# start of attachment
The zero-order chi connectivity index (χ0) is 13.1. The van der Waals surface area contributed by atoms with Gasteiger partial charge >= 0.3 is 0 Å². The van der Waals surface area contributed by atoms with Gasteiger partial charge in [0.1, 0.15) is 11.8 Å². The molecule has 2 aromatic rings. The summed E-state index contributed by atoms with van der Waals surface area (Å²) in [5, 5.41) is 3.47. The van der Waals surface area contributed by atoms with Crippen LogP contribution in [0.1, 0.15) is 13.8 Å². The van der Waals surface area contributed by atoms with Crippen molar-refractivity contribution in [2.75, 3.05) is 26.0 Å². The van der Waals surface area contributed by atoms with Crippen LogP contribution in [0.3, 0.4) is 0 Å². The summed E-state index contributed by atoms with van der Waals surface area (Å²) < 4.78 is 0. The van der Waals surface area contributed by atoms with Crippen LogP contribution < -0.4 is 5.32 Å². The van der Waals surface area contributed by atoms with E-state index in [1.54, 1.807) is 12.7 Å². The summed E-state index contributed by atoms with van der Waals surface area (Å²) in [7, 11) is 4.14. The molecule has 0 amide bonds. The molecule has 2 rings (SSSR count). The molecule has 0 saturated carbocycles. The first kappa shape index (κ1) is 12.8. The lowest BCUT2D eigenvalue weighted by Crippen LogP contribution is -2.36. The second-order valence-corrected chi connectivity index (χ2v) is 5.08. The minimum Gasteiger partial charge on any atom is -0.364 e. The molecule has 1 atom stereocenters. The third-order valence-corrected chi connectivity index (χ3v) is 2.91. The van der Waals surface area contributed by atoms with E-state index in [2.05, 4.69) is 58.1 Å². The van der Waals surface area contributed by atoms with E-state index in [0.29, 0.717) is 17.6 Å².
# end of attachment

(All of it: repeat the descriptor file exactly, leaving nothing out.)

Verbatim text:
The zero-order chi connectivity index (χ0) is 13.1. The van der Waals surface area contributed by atoms with Gasteiger partial charge >= 0.3 is 0 Å². The van der Waals surface area contributed by atoms with Gasteiger partial charge in [0.1, 0.15) is 11.8 Å². The molecule has 2 aromatic rings. The summed E-state index contributed by atoms with van der Waals surface area (Å²) in [5, 5.41) is 3.47. The van der Waals surface area contributed by atoms with Crippen LogP contribution in [0.1, 0.15) is 13.8 Å². The van der Waals surface area contributed by atoms with Crippen molar-refractivity contribution in [2.75, 3.05) is 26.0 Å². The van der Waals surface area contributed by atoms with Crippen LogP contribution in [0.3, 0.4) is 0 Å². The summed E-state index contributed by atoms with van der Waals surface area (Å²) < 4.78 is 0. The van der Waals surface area contributed by atoms with Crippen LogP contribution < -0.4 is 5.32 Å². The van der Waals surface area contributed by atoms with E-state index in [1.54, 1.807) is 12.7 Å². The summed E-state index contributed by atoms with van der Waals surface area (Å²) in [7, 11) is 4.14. The molecule has 0 amide bonds. The molecule has 2 rings (SSSR count). The molecule has 0 saturated carbocycles. The first kappa shape index (κ1) is 12.8. The lowest BCUT2D eigenvalue weighted by Crippen LogP contribution is -2.36. The second-order valence-corrected chi connectivity index (χ2v) is 5.08. The minimum Gasteiger partial charge on any atom is -0.364 e. The molecule has 1 atom stereocenters. The third-order valence-corrected chi connectivity index (χ3v) is 2.91. The van der Waals surface area contributed by atoms with E-state index in [2.05, 4.69) is 58.1 Å². The van der Waals surface area contributed by atoms with E-state index in [0.29, 0.717) is 17.6 Å².